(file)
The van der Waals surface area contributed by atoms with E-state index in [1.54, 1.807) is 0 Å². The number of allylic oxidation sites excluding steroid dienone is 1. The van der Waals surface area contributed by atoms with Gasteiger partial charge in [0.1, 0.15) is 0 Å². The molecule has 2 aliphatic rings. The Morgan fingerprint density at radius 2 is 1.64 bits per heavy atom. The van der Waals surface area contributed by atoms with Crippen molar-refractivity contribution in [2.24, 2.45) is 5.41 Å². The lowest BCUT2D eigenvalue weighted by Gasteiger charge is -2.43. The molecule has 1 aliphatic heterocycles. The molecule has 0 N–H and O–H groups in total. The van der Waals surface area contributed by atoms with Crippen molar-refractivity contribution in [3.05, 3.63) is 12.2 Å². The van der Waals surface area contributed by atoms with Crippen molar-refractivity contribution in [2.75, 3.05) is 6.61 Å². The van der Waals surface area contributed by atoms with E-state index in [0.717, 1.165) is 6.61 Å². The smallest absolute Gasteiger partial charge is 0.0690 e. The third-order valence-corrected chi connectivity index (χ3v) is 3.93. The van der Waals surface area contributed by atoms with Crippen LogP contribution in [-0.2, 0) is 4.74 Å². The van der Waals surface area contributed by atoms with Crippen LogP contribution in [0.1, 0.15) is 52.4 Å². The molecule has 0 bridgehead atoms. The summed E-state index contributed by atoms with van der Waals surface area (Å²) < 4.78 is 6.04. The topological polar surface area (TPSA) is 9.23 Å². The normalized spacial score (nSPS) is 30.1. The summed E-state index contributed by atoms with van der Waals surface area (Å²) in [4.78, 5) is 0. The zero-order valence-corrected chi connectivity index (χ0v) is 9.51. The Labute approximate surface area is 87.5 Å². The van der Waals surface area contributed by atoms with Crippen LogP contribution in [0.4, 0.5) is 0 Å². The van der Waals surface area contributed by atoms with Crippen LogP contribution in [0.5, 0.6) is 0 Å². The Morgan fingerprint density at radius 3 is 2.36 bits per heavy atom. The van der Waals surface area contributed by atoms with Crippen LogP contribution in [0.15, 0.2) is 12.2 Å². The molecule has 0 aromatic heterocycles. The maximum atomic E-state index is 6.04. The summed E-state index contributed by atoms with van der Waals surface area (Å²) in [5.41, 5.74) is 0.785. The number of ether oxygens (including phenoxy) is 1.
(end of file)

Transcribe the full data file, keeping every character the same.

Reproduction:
The van der Waals surface area contributed by atoms with E-state index in [1.54, 1.807) is 0 Å². The number of allylic oxidation sites excluding steroid dienone is 1. The van der Waals surface area contributed by atoms with Gasteiger partial charge in [0.1, 0.15) is 0 Å². The molecule has 2 aliphatic rings. The Morgan fingerprint density at radius 2 is 1.64 bits per heavy atom. The van der Waals surface area contributed by atoms with Crippen molar-refractivity contribution in [2.24, 2.45) is 5.41 Å². The lowest BCUT2D eigenvalue weighted by Gasteiger charge is -2.43. The molecule has 1 aliphatic heterocycles. The molecule has 0 N–H and O–H groups in total. The van der Waals surface area contributed by atoms with Crippen molar-refractivity contribution in [3.05, 3.63) is 12.2 Å². The van der Waals surface area contributed by atoms with Crippen molar-refractivity contribution in [2.75, 3.05) is 6.61 Å². The van der Waals surface area contributed by atoms with E-state index in [0.717, 1.165) is 6.61 Å². The smallest absolute Gasteiger partial charge is 0.0690 e. The third-order valence-corrected chi connectivity index (χ3v) is 3.93. The van der Waals surface area contributed by atoms with Crippen LogP contribution in [-0.2, 0) is 4.74 Å². The van der Waals surface area contributed by atoms with Crippen LogP contribution in [0.1, 0.15) is 52.4 Å². The molecule has 0 bridgehead atoms. The summed E-state index contributed by atoms with van der Waals surface area (Å²) < 4.78 is 6.04. The topological polar surface area (TPSA) is 9.23 Å². The normalized spacial score (nSPS) is 30.1. The summed E-state index contributed by atoms with van der Waals surface area (Å²) in [4.78, 5) is 0. The zero-order valence-corrected chi connectivity index (χ0v) is 9.51. The Labute approximate surface area is 87.5 Å². The van der Waals surface area contributed by atoms with Crippen LogP contribution in [0.4, 0.5) is 0 Å². The van der Waals surface area contributed by atoms with Crippen LogP contribution in [0.5, 0.6) is 0 Å². The Morgan fingerprint density at radius 3 is 2.36 bits per heavy atom. The van der Waals surface area contributed by atoms with Crippen LogP contribution in [0.15, 0.2) is 12.2 Å². The molecule has 0 aromatic heterocycles. The maximum atomic E-state index is 6.04. The summed E-state index contributed by atoms with van der Waals surface area (Å²) in [5.41, 5.74) is 0.785. The number of ether oxygens (including phenoxy) is 1.